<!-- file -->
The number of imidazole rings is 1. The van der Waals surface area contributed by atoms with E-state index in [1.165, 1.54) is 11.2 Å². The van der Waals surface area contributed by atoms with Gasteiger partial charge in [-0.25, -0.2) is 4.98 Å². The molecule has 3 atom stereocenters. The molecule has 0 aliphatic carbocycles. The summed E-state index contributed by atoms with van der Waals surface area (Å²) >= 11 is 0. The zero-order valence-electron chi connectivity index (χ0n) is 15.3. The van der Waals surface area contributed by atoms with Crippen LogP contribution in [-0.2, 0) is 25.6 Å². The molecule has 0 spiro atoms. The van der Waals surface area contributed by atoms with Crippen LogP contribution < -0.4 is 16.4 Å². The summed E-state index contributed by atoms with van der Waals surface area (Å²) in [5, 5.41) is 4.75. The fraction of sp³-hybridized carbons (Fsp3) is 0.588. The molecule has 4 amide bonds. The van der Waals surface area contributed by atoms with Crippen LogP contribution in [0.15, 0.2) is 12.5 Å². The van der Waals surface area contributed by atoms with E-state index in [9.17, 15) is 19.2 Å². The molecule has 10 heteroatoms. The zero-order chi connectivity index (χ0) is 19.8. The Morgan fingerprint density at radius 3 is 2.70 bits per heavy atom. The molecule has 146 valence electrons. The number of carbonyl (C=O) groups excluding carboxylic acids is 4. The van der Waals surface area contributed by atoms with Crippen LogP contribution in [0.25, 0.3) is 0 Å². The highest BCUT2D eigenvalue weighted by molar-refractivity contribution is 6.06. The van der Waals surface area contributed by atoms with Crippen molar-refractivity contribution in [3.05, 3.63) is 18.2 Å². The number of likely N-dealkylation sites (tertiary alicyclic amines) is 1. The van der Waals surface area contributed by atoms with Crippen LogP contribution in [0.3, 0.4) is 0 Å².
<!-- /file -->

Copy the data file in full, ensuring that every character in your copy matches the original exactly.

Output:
The number of imidazole rings is 1. The van der Waals surface area contributed by atoms with E-state index in [1.165, 1.54) is 11.2 Å². The van der Waals surface area contributed by atoms with Gasteiger partial charge in [-0.25, -0.2) is 4.98 Å². The molecule has 3 atom stereocenters. The molecule has 0 aliphatic carbocycles. The summed E-state index contributed by atoms with van der Waals surface area (Å²) >= 11 is 0. The zero-order valence-electron chi connectivity index (χ0n) is 15.3. The van der Waals surface area contributed by atoms with Crippen LogP contribution in [-0.2, 0) is 25.6 Å². The molecule has 0 spiro atoms. The van der Waals surface area contributed by atoms with Crippen LogP contribution < -0.4 is 16.4 Å². The summed E-state index contributed by atoms with van der Waals surface area (Å²) in [5, 5.41) is 4.75. The fraction of sp³-hybridized carbons (Fsp3) is 0.588. The molecule has 4 amide bonds. The van der Waals surface area contributed by atoms with Crippen LogP contribution in [0.15, 0.2) is 12.5 Å². The van der Waals surface area contributed by atoms with E-state index in [9.17, 15) is 19.2 Å². The molecule has 10 heteroatoms. The zero-order chi connectivity index (χ0) is 19.8. The Morgan fingerprint density at radius 3 is 2.70 bits per heavy atom. The molecule has 146 valence electrons. The number of carbonyl (C=O) groups excluding carboxylic acids is 4. The van der Waals surface area contributed by atoms with Crippen LogP contribution in [0.25, 0.3) is 0 Å². The highest BCUT2D eigenvalue weighted by molar-refractivity contribution is 6.06. The van der Waals surface area contributed by atoms with Crippen molar-refractivity contribution in [3.05, 3.63) is 18.2 Å². The number of likely N-dealkylation sites (tertiary alicyclic amines) is 1. The van der Waals surface area contributed by atoms with Crippen LogP contribution in [0.3, 0.4) is 0 Å².